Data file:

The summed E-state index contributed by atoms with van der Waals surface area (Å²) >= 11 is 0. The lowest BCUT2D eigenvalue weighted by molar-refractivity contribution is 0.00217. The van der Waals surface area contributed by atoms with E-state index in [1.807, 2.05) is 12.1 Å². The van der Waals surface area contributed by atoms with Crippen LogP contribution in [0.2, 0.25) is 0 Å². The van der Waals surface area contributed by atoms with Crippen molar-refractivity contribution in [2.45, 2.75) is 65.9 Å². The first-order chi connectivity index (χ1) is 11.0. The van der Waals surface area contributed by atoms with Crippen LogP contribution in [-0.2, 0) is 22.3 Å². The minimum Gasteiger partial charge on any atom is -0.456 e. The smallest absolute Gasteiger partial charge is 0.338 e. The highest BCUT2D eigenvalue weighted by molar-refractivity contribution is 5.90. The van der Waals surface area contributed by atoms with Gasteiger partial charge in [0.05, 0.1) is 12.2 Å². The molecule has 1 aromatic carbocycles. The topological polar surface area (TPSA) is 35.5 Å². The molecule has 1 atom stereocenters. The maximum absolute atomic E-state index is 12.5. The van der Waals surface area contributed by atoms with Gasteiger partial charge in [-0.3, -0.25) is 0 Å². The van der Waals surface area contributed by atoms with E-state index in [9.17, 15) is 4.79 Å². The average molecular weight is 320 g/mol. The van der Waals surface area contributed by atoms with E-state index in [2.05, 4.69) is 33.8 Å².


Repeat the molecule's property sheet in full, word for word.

The summed E-state index contributed by atoms with van der Waals surface area (Å²) >= 11 is 0. The lowest BCUT2D eigenvalue weighted by molar-refractivity contribution is 0.00217. The van der Waals surface area contributed by atoms with E-state index in [1.807, 2.05) is 12.1 Å². The van der Waals surface area contributed by atoms with Crippen LogP contribution in [0.2, 0.25) is 0 Å². The van der Waals surface area contributed by atoms with Crippen molar-refractivity contribution in [2.45, 2.75) is 65.9 Å². The first-order chi connectivity index (χ1) is 11.0. The van der Waals surface area contributed by atoms with Crippen LogP contribution in [-0.2, 0) is 22.3 Å². The minimum Gasteiger partial charge on any atom is -0.456 e. The smallest absolute Gasteiger partial charge is 0.338 e. The highest BCUT2D eigenvalue weighted by molar-refractivity contribution is 5.90. The van der Waals surface area contributed by atoms with Gasteiger partial charge in [0.05, 0.1) is 12.2 Å². The molecule has 1 aromatic carbocycles. The topological polar surface area (TPSA) is 35.5 Å². The molecule has 1 atom stereocenters. The maximum absolute atomic E-state index is 12.5. The van der Waals surface area contributed by atoms with Gasteiger partial charge in [-0.3, -0.25) is 0 Å². The van der Waals surface area contributed by atoms with E-state index in [9.17, 15) is 4.79 Å². The average molecular weight is 320 g/mol. The van der Waals surface area contributed by atoms with E-state index in [2.05, 4.69) is 33.8 Å².